In this game, there are no winners or losers. The idea is to spark imagination and creativity and to just have fun telling stories.

COMPONENTS
The only components that come with this game are 7 huge polyhedral dice. When I say huge, I mean HUGE! These things are like 2 to 3 times the size of a normal die. I can honestly say that I’ve never seen dice this large before, apart from maybe those fuzzy dice that people would hang over the mirror in their car. Unlike the fuzzy dice though, these things are solid plastic and are very durable. Each die is kind of see through with lots of pink glitter on the inside that shimmers like a star when placed in the sunlight. As soon as my daughter saw them, she immediately fell in love with them. I mean after all, they’re pink and glittery. Each die contains one of the 7 different story elements; Hero, Villain, Tool, Setting, Obstacle, Twist and Ending. Each face of the die is a different image. So for instance, the Hero and Villain dice are both 12 sided, giving players 12 different heroes and villains to use in their storys. The Obstacles die is 8 sided, the Tools die is 12 sided and the Settings, Twists and Endings dice are all 6 sided dice. Each of the different images is pretty easy to pick out and understand. However if anyone needs help, the rulebook includes a dice guide that tells what each symbol represents on each die. I think the images are really fun and cute. Even without the dice guide, it’s pretty easy to figure out the different icons. Overall I think the dice themselves are really cool looking and are a lot of fun to roll. I mean, it’s not every day you find dice this big to roll. Everything comes packaged inside a cardboard tuck box that is easy enough to carry with you anywhere. I really think that everything looks really nice and it definitely gets my daughter’s stamp of approval. We’re both very pleased with the dice.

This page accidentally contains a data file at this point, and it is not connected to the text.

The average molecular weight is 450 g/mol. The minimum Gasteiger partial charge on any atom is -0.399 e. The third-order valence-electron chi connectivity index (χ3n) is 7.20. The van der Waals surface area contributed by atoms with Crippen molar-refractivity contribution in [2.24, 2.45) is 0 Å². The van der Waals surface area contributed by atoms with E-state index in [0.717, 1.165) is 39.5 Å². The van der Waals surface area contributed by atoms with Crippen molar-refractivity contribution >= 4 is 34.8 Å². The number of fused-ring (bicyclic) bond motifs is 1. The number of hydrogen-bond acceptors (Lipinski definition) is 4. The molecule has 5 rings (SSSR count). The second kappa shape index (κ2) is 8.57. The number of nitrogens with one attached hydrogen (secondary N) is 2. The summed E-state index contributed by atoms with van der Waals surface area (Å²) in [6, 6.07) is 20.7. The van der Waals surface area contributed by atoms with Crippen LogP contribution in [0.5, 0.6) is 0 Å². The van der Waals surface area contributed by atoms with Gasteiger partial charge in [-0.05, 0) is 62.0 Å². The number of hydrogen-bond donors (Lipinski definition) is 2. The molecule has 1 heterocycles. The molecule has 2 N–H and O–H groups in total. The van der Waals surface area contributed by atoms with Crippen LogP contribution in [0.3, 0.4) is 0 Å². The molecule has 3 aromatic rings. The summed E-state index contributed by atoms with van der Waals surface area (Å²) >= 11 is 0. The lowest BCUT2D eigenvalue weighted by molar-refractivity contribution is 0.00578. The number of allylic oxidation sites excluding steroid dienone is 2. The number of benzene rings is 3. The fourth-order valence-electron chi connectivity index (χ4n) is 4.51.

8 out of 10

RULEBOOK
The rulebook for this game is a double sided, tri-folded sheet of color paper. The paper is actually pretty thick and is a lot more sturdy than usual paper. On one side there are the rules for 4 regular games that can be played with the dice, as well as 3 more advanced ways to play. One thing to note, the last game included in the rules can only be played if either the original Story Time Dice or the Scary Tales expansion are owned. I just wanted to point that out. On this side of the sheet, there’s a cute picture of a princess with a sword fighting a dragon. Looks like she didn’t need Prince Charming to save her. At the bottom of the page is a bunch of various characters running around. The back side of the rules is the Dice Guide. This is a black and white guide to each of the 70 different dice faces found on the dice. Each particular die has it’s own section with a picture of the die face along with a label telling what it’s supposed to represent. Of course these are suggestions and may be changed or swapped to anything the players choose. It’s completely up to them. Everything in the rules is very easy to follow and understand. As a matter of fact, it only takes a couple of minutes to read over everything. Players simply need to choose a way to play and they’re ready to go. Overall I think the rulebook does a good job of explaining everything. I’m particularly happy with the Dice Guide. That side of the rules can be left out on the table or wherever you choose to play as a reference for the dice faces. Needless to say, I like how simple the rules are and I also like that there are so many different ways to play.